Arthur Murray Dance Studio has been a leading name in franchise dance since 1912, when the entrepreneur began selling mail-order dance lessons. Expanding his reach, he enlisted teachers to spread his signature dance lessons on first-class steamships and skyrocketed to fame in the '30s after introducing the public to such dances as the Lambeth Walk and the Big Apple. By the 1950s, Arthur and his wife, Kathryn, were hosting their own highly popular TV show on ABC, the Arthur Murray Dance Party, which ran for 12 years. Today, Arthur Murray's team prepares students for rug cutting at special events and weekend nightclub jaunts. Clients who arrive to lessons partnerless will be paired up with other classmates as the instructors assess their current skill level and make recommendations on the most appropriate program. Throughout lessons, instructors teach the foundations of two to four dances from a long list of styles that range from Latin to country-western, helping students to learn basic step patterns, timing, and the ability to lead or follow.
During the growing season, the gently sloped roofs of Hoffman Farms Store's historical barns and quaint country store barely peek out over the farm’s acres of lush fruit fields, as if politely looking for prospective visitors. Since its founding in 1983, the farm has seen a handful of renovations, including the building of raised vegetable beds and the conversion of an old silo top into portable shade for patrons who come to pick their own strawberries, blueberries, raspberries, and blackberries. The rustic country store is stocked with locally grown produce, including pre-picked berries, homemade salsas, and delectable cobblers, so visitors can leave with something sweet even on rainy days or days when it’s raining men.
Since 1998, the instructors at Hula Halau ‘Ohana Holo‘oko‘a—Hawaiian for “School Of Hula Where Everyone Is Family”—have carried on the traditions of their native language, song, and dance by teaching the hula to generations young and old. Hula illustrates a story through dance and music, often accompanied by a ukulele, guitar, or drum. Newcomers start out with the basic hula steps and movements, learning Hawaiian vocabulary and songs to prepare them for advancement to more complicated movements and a steady diet of only poi smoothies. Other classes teach students how to strum the ukulele and dance the tahitian brand of hula.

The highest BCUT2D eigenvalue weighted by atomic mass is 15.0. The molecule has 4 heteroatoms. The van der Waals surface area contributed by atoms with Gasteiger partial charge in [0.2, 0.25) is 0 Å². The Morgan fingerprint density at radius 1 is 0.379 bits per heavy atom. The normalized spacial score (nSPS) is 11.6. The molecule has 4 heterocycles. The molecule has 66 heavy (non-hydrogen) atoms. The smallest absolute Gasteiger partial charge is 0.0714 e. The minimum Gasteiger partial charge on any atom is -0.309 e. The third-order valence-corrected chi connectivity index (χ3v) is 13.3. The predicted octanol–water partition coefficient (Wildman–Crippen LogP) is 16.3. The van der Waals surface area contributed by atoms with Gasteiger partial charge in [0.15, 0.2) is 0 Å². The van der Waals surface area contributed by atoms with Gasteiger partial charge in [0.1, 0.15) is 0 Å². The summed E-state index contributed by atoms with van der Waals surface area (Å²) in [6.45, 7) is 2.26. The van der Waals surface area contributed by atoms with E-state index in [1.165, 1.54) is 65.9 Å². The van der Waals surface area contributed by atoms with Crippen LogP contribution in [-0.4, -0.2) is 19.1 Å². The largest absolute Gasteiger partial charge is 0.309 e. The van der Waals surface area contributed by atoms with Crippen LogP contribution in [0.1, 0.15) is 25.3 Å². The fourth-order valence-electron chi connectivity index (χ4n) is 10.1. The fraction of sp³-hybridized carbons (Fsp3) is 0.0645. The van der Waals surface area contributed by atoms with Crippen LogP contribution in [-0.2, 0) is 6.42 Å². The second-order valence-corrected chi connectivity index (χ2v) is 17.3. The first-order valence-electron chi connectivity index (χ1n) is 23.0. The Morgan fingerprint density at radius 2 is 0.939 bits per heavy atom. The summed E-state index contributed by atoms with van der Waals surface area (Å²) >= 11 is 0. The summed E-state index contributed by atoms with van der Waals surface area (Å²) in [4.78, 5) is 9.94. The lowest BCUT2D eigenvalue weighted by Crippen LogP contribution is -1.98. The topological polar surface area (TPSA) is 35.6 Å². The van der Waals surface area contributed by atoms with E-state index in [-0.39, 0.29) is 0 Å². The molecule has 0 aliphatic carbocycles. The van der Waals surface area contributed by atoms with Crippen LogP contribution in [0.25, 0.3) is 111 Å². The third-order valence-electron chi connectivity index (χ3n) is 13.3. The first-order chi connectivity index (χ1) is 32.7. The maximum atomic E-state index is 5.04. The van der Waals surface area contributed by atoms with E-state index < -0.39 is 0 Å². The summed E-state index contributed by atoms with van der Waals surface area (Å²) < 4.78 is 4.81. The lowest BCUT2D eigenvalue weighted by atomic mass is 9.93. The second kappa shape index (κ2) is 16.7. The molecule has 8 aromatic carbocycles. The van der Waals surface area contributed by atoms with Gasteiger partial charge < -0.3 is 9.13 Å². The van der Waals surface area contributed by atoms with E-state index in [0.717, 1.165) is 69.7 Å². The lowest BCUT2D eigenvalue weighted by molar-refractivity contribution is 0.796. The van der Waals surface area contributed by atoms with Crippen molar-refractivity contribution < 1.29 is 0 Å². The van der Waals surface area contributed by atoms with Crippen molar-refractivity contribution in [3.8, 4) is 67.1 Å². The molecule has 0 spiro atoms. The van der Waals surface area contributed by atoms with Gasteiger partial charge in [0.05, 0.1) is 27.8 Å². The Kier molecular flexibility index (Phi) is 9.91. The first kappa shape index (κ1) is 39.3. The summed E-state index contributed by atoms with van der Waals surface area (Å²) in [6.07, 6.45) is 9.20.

When it was founded in 1987, Frame Central was a social hub for artists, and was even curiously named for facial hair. However, Beard Outlet has since morphed into a seven-location franchise, dedicated to simplifying the framing process. The shops’ onsite stock of matboard, frame moulding, and other key supplies ensures speedy DIY framing projects—which visitors can complete in an hour—and single-day professional framing. An array of pre-framed mirrors and artwork allows shoppers to enhance their blank walls without taping a napping friend to them. Shoppers can also stock up on framing supplies such as case glass and hanging hardware.
A historic mural spreads across a wall inside Monteaux's Public House. A visual interpretation of Oregon history from the early 1800s to the late 20th century, the hand-painted work depicts trolleys and buildings, local farm culture, and travel by railroad and balloon. The mural itself has been there for more than a decade: it marks one of the first steps the four founders took to decorate their restaurant, an ode to the centuries-old tradition of the American public house.
Monteaux's Public House also preserves culinary traditions by preparing good old-fashioned food and folding napkins into the shape of Benjamin Franklin's hungry face. The menu features meals both American and foreign, but everything's made from seasonal, local ingredients when possible. Entrees of marinated flat iron steak and wild salmon fillet join house specialties such as Cajun prawn ?touf?e and halibut fish and chips. The bar's taps, meanwhile, pour several rotating Oregon beers. And whether dining inside or on the dog-friendly patio, visitors can utilize the pub's WiFi.
For years, billiards was associated with smoke-filled pool halls, the dens of asthmatic hustlers and seedy habitués. At Hot Shots Westside Family Billiards, a charcoal-filtered HVAC system ensures the air—and the atmosphere—stays clean, making the establishment appropriate for players of all ages. Kids under 10 always play for free on the hall's 22 pocket billiard tables ranging from 7 to 9 feet, including three premium Chevillotte heated tables imported from France. At the Over the Rail Café, the staff prepares burgers and milkshakes, and an arcade room provides a healthier diversion with pinball machines, video games, and dart boards. Beyond recreational games of pool, Hot Shots also hosts charity tournaments throughout the week, and instructors impart the secrets of activating the powerful magnets under the table during private lessons.